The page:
On Cillit Bang and a new low for marketers…

09/30/2005

Right. Okay. Got one for ya. You’ll like this. Earlier today I wrote a post about my father, who I haven’t had any contact with for almost thirty years. It was a difficult post to write – it had taken me almost two weeks to build up the nerve to write it. After I got it out there, however, a number of people commented almost immediately – uniformly pleasant, supportive, decent posts. I’ll confess, it was nice. As usual some of them were a little more emotional about the whole thing than I felt comfortable with, but generally the whole thing was a positive experience. I felt positive that I’d got the message out, was hopeful that talking about the experience might make such a process easier for someone else to go through, and felt that I’d said enough for the moment. Everyone’s got something out of it. Everyone’s happy.

And then I got a comment from a man called Barry Scott. The comment read as follows:

“Hi Tom, Always remember one thing. Life is very, very short and nothing is worth limiting yourself from seeing the ones you love. I hadn’t seen my father in 15 years until 2 years ago. I was apprehensive but I kept telling myself that no matter how estranged we’d become there was no river to wide to cross. Drop me a line if I can be of any more help. Cheers, Barry”

Sounds fine, doesn’t it? Except that ‘Barry Scott’ isn’t a real person – he’s a marketing vehicle for a brand called Cillit Bang and his weblog is a barely disguised viral marketing platform for the product.

Now clearly, it was pretty difficult to believe that even a marketing / advertising organisation would be comfortable actively promoting their product in a space where someone was reporting their first contact with their father for nearly three decades. I mean, sure, there’s some limited mileage to be gained in getting a link on a number of weblogs – although with all the anti-spam tech in place now they can’t possibly have been hoping for Googlejuice. But still, that’s not an enormous benefit for such a grotesque act.

My view was that any right-thinking person would view trying to market your product on such a post as revolting, corrupt, cynical, disgusting, sick and dishonourable. And to do such thing in such an offhand, casual manner? I mean that’s got to be bordering on sociopathic. And for it to be a trick! It could only be viewed as an attempt by these people to exploit a community’s – and an individual’s – good faith to sell a few bottles of highly corrosive cleaning fluid. And it wasn’t even an automated message operating indiscriminately – this was a hand-written note posted by an individual human being.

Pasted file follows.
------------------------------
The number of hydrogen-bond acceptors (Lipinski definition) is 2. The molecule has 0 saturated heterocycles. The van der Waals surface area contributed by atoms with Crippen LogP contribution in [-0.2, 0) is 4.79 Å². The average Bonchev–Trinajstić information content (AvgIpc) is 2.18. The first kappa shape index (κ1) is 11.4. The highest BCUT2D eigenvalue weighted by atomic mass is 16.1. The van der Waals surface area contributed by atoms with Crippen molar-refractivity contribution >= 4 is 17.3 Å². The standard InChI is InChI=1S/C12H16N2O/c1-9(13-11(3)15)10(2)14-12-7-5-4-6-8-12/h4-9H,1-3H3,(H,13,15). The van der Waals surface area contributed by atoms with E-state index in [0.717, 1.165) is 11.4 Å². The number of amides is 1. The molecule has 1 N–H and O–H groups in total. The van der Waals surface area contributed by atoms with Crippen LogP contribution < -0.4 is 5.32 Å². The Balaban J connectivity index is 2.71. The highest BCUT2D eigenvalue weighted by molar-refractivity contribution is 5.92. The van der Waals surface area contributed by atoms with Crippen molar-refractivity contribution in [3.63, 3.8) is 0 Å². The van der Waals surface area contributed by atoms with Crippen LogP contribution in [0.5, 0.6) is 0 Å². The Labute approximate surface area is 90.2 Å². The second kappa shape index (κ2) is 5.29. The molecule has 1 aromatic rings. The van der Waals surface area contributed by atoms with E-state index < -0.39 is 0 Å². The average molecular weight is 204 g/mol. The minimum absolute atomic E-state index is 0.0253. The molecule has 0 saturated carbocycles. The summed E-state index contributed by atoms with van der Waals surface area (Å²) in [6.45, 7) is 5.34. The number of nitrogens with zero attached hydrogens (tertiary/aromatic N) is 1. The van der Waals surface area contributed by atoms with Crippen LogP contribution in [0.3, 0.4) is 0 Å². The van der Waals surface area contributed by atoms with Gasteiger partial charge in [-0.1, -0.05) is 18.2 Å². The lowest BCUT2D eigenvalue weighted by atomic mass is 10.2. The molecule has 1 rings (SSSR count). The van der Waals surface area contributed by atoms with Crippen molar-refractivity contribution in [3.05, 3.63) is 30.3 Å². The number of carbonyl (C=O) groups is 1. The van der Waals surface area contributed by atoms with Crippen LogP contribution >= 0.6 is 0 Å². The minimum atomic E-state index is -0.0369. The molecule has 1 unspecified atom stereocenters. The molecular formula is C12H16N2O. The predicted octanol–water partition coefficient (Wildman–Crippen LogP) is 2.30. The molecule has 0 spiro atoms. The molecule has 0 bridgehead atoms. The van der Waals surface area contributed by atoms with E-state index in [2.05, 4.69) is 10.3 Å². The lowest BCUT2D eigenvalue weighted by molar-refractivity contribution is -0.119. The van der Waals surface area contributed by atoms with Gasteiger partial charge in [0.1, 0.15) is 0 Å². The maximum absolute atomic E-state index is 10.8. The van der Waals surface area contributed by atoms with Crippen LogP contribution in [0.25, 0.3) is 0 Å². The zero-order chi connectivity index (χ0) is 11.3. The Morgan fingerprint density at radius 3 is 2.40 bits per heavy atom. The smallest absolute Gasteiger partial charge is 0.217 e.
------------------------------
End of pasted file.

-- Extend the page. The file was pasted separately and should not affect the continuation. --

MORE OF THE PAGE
But as I’ve said, my instincts in this matter were that no one could be that cynical, so I decided to do some exploring. Some possibilities – the guy who wrote the comment wasn’t connected with the weblog or advertising at all, just reusing the name / meme. Or maybe the weblog wasn’t connected to the brand, and was just some jokers attempt to collate and maintain some funny brand-related stuff. Maybe it was even an attempt to subvert or parody Cillit Bang.

So stage one is to find the IP address of the person who left the comment. According to Movable Type that is 213.86.119.210. And according to Sam Spade that correlates to a lon30ex01.yr.com which is owned by an organisation called Young & Rubicam. Going to the website of Young & Rubicam, I see that they handle advertising campaigns. Their site is all Flash, so forgive me for retyping some of it:

“We make connections between our client partners and their customers. We are client-focused, insightful, pragmatic. We believe in ideas. Ideas based on rigorous analytic processes and human insights.”

Hm. Human insights. Okay, so they’re an advertising firm, the comment purporting to be Barry Scott comes from their servers, the weblog looks like a marketing tool of some kind. I think we’re beginning to see a pattern. So I find their London offices and I start to ring around. They have a few offices in London under a variety of names: “Banner Corporation PLC”, “Nylon”, “Rainey Kelly Campbell Roalfe/Y&R”, “Y&R Holdings (U.K.) Ltd European HQ”, “Young & Rubicam Brands EMEA”. I ring each in turn, they’re all terribly helpful, but none of them think they’re handling the Cillit Bang brand. So no luck there. Maybe this isn’t as cynical as we’d initially thought?